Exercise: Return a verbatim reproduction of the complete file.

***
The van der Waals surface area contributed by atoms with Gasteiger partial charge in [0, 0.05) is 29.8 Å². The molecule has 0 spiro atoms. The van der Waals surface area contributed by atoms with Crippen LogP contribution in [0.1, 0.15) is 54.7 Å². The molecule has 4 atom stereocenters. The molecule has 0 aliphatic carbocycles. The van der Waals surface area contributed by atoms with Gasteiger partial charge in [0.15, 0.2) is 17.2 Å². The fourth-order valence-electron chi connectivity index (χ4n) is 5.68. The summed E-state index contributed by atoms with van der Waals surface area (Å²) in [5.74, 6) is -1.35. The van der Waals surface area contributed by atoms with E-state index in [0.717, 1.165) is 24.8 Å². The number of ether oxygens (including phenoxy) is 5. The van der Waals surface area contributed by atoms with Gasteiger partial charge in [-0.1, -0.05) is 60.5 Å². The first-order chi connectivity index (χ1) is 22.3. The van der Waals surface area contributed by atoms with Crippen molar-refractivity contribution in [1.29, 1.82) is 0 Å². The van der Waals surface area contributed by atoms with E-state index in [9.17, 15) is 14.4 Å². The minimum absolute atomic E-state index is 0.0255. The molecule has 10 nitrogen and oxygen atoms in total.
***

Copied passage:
The van der Waals surface area contributed by atoms with Gasteiger partial charge in [0, 0.05) is 29.8 Å². The molecule has 0 spiro atoms. The van der Waals surface area contributed by atoms with Crippen LogP contribution in [0.1, 0.15) is 54.7 Å². The molecule has 4 atom stereocenters. The molecule has 0 aliphatic carbocycles. The van der Waals surface area contributed by atoms with Gasteiger partial charge in [0.15, 0.2) is 17.2 Å². The fourth-order valence-electron chi connectivity index (χ4n) is 5.68. The summed E-state index contributed by atoms with van der Waals surface area (Å²) in [5.74, 6) is -1.35. The van der Waals surface area contributed by atoms with E-state index in [0.717, 1.165) is 24.8 Å². The number of ether oxygens (including phenoxy) is 5. The van der Waals surface area contributed by atoms with Gasteiger partial charge in [-0.1, -0.05) is 60.5 Å². The first-order chi connectivity index (χ1) is 22.3. The van der Waals surface area contributed by atoms with Crippen molar-refractivity contribution in [1.29, 1.82) is 0 Å². The van der Waals surface area contributed by atoms with E-state index in [9.17, 15) is 14.4 Å². The minimum absolute atomic E-state index is 0.0255. The molecule has 10 nitrogen and oxygen atoms in total.